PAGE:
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  SOMETHING RIGHT-WING THIS WAY COMES? PUBLISHING GOES CONSERVATIVE.  
   
   
   
  The breakaway success of such conservative skewed titles like Bill O'Reilly's The No Spin Zone and bestsellers by Ann Coulter, Mike Savage and others has ushered in a wave of political publishing unseen since the days of Adam Smith. Prominent publishing houses Crown and Penguin have launched conservative imprints and Bookspan, the largest book club provider in the world, has responded to the conservative trend by announcing a right-wing themed club.

Double agents inside the incestuous world of publishing have slipped The Black Table a copy of what's in the pipeline, which we've published here in the hopes that we can roust someone from the left who isn't Al Franken or that communist manatee Michael Moore into writing a book.

 

 
 

The Devil Wears Brooks Brothers, by Ari Fleisher.

The first Bookspan release is a novel written by the newly resigned Ari Fleisher, who based the tale on a fictional press secretary who works for a fictional President of what is referred to as a "major western superpower." The plot unfolds through a series of vignettes where the noble press secretary "Larry" has to manage a boss whose biggest skill is giving media reporters cannon fodder. After the President calls a full meeting of the Cabinet after suggesting Uruguay deserves to be obliterated after its leader "looked at him funny" and asserts

 
 

to the U.N. that Belgium is a "made up country," Larry rescues the free world by quieting his boss with a tin of Skoal.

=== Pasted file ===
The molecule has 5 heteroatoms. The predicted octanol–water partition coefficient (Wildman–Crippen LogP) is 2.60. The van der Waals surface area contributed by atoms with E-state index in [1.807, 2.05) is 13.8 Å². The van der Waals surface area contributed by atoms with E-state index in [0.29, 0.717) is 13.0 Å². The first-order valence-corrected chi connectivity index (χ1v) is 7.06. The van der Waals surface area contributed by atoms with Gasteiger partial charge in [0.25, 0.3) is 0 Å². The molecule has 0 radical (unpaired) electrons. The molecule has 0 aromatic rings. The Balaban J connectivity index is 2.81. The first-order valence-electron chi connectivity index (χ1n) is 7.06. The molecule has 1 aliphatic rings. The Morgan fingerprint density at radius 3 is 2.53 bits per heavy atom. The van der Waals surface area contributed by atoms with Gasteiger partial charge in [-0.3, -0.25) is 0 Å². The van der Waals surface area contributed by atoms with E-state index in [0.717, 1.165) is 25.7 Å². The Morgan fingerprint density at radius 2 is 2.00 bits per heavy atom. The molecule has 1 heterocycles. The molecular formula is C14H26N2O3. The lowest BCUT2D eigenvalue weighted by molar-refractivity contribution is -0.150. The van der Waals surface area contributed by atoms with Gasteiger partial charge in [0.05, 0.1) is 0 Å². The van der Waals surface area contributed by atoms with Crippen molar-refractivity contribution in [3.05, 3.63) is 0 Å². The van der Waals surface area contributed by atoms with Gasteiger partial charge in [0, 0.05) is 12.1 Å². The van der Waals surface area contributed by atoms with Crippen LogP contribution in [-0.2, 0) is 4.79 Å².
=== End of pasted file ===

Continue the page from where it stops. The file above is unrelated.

The Insiders, by Richard Perle

Penguin's series of reissued classics -- edited by notable Conservative thinkers who offer minor adjustments to "improve the books" -- kicks off with Richard Perle's fresh take on S.E. Hinton's classic novel The Outsiders." Dubbed The Insiders, the climax of Perle's adaptation includes a resounding thumping of the Greasers by the upwardly mobile Socs. In the end, the conflict can only be resolved when orphan protagonist "Ponyboy" and brother "Sodapop" find proper church run foster care and the military-industrial complex is sated with trillion-dollar defense contracts.

 

 
 

 

2004, by John Ashcroft

The most highly anticipated of Penguin's classics comes from John Ashcroft, who tweaks George Orwell's 1984, to represent his version of the not so different future. In Ashcroft's classic, "Big Brother" is "not such a bad guy" and "Winston's" experience in the "Ministry of Love," now referred to as "Camp X-Ray," is warranted when he is suspected of having ties to alleged sympathizers of alleged terrorist sympathizers. This novel is sure to make you doublethink Orwell's version.

 
 

 

Jack Ryan's Endless Armageddon, by Tom Clancy

Due to increased demand, Tom Clancy will now publish a five-inch thick novel every 10 days. A spokesperson for Tyndale House stated that they would keep churning out their bestselling "Armageddon" series as fast as "the monkeys can work the typewriters."

 
 

The Giving to the Rich Tree, by Arnold Schwarzenegger

Beauty and the White Christian Heterosexual Male of the Same Species, by Sen. Rick Santorum

Not to be shown up by Madonna and Jamie Lee Curtis, right wing celebrities are gearing up to release a raft of children's books. Arnold Schwarzenegger will publish a reexamination of Shel Siverstein's classic The Giving Tree, recast as The Giving to the Rich Tree. In this version the tree will only provide free apples and use of its trunk to the richest 1% of children, and imposes

 
 

mandatory sentencing on young hoodlums defacing the tree with carvings of hearts. And Penguin will publish Sen. Santorum's Beauty and the Christian Heterosexual Male of the Same Species, a retelling of Beauty and the Beast, which the Senator never cared for due to its flagrant suggestion of "Beauty-on-Beast" relations.

 

 
 

George W. Bush's Presidential Memoir

The deal has been kept under wraps, but in the months to come, Crown Forum will announce a major coup, finalizing a deal with George W. Bush for his post-presidential memoir. Sources close to the deal say that negotiations nearly fell apart when W. demanded that the book be released as a pop-up. The working title? It Takes a Village Idiot.

 
 

 

 

*BT*